Friday, June 19, 2009

I See Right Through That Kimono (Not in a Gross Way)

The heat is still on in Rome, and when that's the case, I prefer indoor activities that include air conditioning in the cost of admission. I'm also a sucker for museums - I think it's because museums allow me to engage in one form or another of elitist escapism while simultaneously putting my rhetorical critic skills to work (think of it as scholarly self-flagellation infused with Catholic guilt - fun, right?). Today's museum encounter was no exception, as I laid out 9 euro (which, by the way, would've been 7 euro if I was under 26; a mini, just-over-quarter-life crisis ensued but ended quickly) for the Hiroshige exhibit at the Museo del Corso. The exhibit consists of ink and paper and wood block prints from the James Michener Collection at the Honolulu Academy of Arts (PA sidenote: the James A. Michener Art Museum is located in Doylestown, in Bucks County - Michener's hometown).

So I'll start with the escapism elements: the pieces themselves are simply displayed, complete white matting and plain wooden frames. The blues in some of the scenes are phenomenal - gorgeous stuff. And now for the critic: the exhibit is curated in such a way that you first walk onto a faux-Japanese bridge in a faux-Japanese garden, and silhouettes of human figures dressed in kimonos populate these scenes, although sparsely. The folks policing your museum experience, whom I usually expect to be wearing burgundy blazers and black slacks or some awful variation thereof, are instead dressed in pseudo-kimono inspired tops and black skirts. All of said 'policers of experience' are Italian women.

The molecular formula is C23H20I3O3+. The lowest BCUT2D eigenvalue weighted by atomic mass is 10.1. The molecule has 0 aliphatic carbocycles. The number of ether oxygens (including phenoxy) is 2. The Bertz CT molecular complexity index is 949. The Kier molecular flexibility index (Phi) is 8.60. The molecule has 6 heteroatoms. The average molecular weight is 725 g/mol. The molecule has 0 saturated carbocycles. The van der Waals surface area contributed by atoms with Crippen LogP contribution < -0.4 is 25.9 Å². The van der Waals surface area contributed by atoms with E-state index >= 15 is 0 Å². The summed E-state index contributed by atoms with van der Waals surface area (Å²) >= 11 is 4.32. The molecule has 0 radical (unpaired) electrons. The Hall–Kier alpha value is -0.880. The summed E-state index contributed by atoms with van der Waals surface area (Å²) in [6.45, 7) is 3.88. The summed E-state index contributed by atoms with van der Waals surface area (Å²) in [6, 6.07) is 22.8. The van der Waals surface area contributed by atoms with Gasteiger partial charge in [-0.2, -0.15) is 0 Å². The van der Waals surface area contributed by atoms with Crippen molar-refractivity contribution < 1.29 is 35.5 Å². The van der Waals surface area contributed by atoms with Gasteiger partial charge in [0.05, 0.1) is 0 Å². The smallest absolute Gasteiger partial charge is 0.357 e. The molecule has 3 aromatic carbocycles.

Further, visitors are invited to keep a record of their travels through each of the four rooms of the exhibit inspired by Japanese travel diaries (the best explanation of which I found here, after doing a basic search of the surface Web). You just pick up a blank booklet and a stamp in each room (the stamps are elements taken from Hiroshige's scenes) serves as evidence of your journey. Now you're faux-traveling like a real Japanese person. Here's the evidence of my journey:

Did I enjoy the exhibit? Most definitely. Am I a little weirded out by the presentation and abbreviated explanations of the ways in which visitors are to inhabit a particular moment in Japanese history and culture? But of course. Is this what it is to experience a conflicted trip to the museum with Mia? You betcha - and I didn't even touch the Michener stuff. So who's up for a visit to the Palmer when I get home?

Hiroshige poster taken from Museo del Corso website.

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